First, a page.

A second possible cause of increasing openness was the improvement in information technology, which has made it much easier to create and publish information about public finances and other matters. The following chart shows how the price of information technology (hardware and software) has fallen in the United States since 1988. Similar changes have occurred around the world, and probably predated 1988, the first year in which this data series on IT prices is available.

Consumer Price Indexes in the United States for Information Technology and All Items

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Source: Federal Reserve Bank of St Louis, FRED Economic Data series. For details, see here.
 

 

A third possible cause of increasing openness and fiscal transparency was the growth of government. In 1920, government spending in advanced economies amounted to about 20 percent of GDP. By 1980, it had more than doubled, making public finances much more important. Public debt, after falling sharply after the Second World War, also began to pick up again in the early 1970s, giving creditors more reason to scrutinize public finances.

Government Spending in Advanced Economies as a Percentage of GDP, 1870–2010

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Source: Vito Tanzi and Ludger Schuknecht, Public Spending in the 20th Century: A Global Perspective, 2000, Table I.1, p. 6, except for the figure for 2010, which is from the IMF’s World Economic Outlook database. Note: data are unweighted averages of the spending of general government in Australia, Austria, Canada, France, Germany, Italy, Ireland, Japan, New Zealand, Norway, Sweden, Switzerland, United Kingdom, and United States.

 

Public Debt in Advanced Economies as a Percentage of GDP, 1900–2012

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Source: IMF’s Historical Public Debt Database.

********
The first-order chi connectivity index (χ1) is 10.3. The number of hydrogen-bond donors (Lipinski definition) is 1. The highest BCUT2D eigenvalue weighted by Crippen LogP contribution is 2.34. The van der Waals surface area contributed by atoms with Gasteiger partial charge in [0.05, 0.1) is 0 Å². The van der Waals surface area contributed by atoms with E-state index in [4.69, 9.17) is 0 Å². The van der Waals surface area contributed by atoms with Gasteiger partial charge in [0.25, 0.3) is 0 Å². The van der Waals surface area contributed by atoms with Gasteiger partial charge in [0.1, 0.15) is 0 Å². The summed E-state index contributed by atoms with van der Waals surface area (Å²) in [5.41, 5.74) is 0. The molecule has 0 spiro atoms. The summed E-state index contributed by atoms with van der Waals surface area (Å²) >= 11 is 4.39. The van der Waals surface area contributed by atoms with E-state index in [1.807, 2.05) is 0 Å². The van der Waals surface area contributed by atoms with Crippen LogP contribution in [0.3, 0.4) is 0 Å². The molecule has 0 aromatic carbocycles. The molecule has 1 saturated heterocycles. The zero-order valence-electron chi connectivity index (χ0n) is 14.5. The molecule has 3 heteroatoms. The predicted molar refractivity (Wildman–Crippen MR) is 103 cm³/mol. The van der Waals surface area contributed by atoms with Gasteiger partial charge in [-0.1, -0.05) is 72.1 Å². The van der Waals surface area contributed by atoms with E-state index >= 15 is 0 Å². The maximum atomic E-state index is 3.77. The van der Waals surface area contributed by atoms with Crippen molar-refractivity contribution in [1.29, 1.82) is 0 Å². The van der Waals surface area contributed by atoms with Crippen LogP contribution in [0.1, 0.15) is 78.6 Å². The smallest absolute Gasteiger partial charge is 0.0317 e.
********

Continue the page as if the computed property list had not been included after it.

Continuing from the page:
Note: The data are averages, weighted by GDP at purchasing-power parity, for countries classified by the IMF in 2012 as advanced economies.

 

Like the nineteenth-century revolution in transparency, the late-twentieth-century revolution has not lived up to everyone’s expectations. Many question whether right-to-information laws have made it too hard for governments to deliberate effectively, out of the glare of the news media. And others question whether the enormous volume of public information has genuinely increased public understanding of policy issues. Are public finances encapsulated in a simple set of financial statements that include good measures of the deficit and debt (see this IMF policy paper)? Is there a plain-language citizens’ budget? And are there journalists, think tanks, and independent government agencies that evaluate the reports and intelligently criticize the government’s plans and performance, cutting through the detail to pick out the key elements and trends?



[1]Yes Minister is available in print as The Complete Yes Minister: Diaries of a Cabinet Minister by the Right Hon. James Hacker MP, ed. Jonathan Lynn and Antony Jay (Salem House) 1987 (see pp. 14, 21). 

Note: The posts on the IMF PFM Blog should not be reported as representing the views of the IMF. The views expressed are those of the authors and do not necessarily represent those of the IMF or IMF policy.